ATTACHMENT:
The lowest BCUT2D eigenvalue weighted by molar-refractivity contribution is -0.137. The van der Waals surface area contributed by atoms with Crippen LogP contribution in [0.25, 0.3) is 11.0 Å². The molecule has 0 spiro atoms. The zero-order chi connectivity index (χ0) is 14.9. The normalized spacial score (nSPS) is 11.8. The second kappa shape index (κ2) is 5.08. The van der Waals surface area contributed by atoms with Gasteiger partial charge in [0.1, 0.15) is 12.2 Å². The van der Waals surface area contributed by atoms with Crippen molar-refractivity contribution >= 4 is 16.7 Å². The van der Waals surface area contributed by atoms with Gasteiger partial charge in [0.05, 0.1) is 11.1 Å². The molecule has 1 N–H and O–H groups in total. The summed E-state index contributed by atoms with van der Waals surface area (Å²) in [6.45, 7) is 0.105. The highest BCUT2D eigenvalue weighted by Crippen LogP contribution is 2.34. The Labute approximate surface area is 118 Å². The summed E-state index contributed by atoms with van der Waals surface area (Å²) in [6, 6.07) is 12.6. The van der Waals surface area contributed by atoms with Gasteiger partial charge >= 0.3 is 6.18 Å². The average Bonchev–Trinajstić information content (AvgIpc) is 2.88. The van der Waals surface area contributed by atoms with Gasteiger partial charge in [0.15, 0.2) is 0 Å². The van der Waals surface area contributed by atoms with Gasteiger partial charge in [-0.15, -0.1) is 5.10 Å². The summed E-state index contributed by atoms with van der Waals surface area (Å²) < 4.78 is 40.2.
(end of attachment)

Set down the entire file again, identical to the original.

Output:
The lowest BCUT2D eigenvalue weighted by molar-refractivity contribution is -0.137. The van der Waals surface area contributed by atoms with Crippen LogP contribution in [0.25, 0.3) is 11.0 Å². The molecule has 0 spiro atoms. The zero-order chi connectivity index (χ0) is 14.9. The normalized spacial score (nSPS) is 11.8. The second kappa shape index (κ2) is 5.08. The van der Waals surface area contributed by atoms with Gasteiger partial charge in [0.1, 0.15) is 12.2 Å². The van der Waals surface area contributed by atoms with Crippen molar-refractivity contribution >= 4 is 16.7 Å². The van der Waals surface area contributed by atoms with Gasteiger partial charge in [0.05, 0.1) is 11.1 Å². The molecule has 1 N–H and O–H groups in total. The summed E-state index contributed by atoms with van der Waals surface area (Å²) in [6.45, 7) is 0.105. The highest BCUT2D eigenvalue weighted by Crippen LogP contribution is 2.34. The Labute approximate surface area is 118 Å². The summed E-state index contributed by atoms with van der Waals surface area (Å²) in [6, 6.07) is 12.6. The van der Waals surface area contributed by atoms with Gasteiger partial charge >= 0.3 is 6.18 Å². The average Bonchev–Trinajstić information content (AvgIpc) is 2.88. The van der Waals surface area contributed by atoms with Gasteiger partial charge in [0.15, 0.2) is 0 Å². The van der Waals surface area contributed by atoms with Gasteiger partial charge in [-0.15, -0.1) is 5.10 Å². The summed E-state index contributed by atoms with van der Waals surface area (Å²) < 4.78 is 40.2.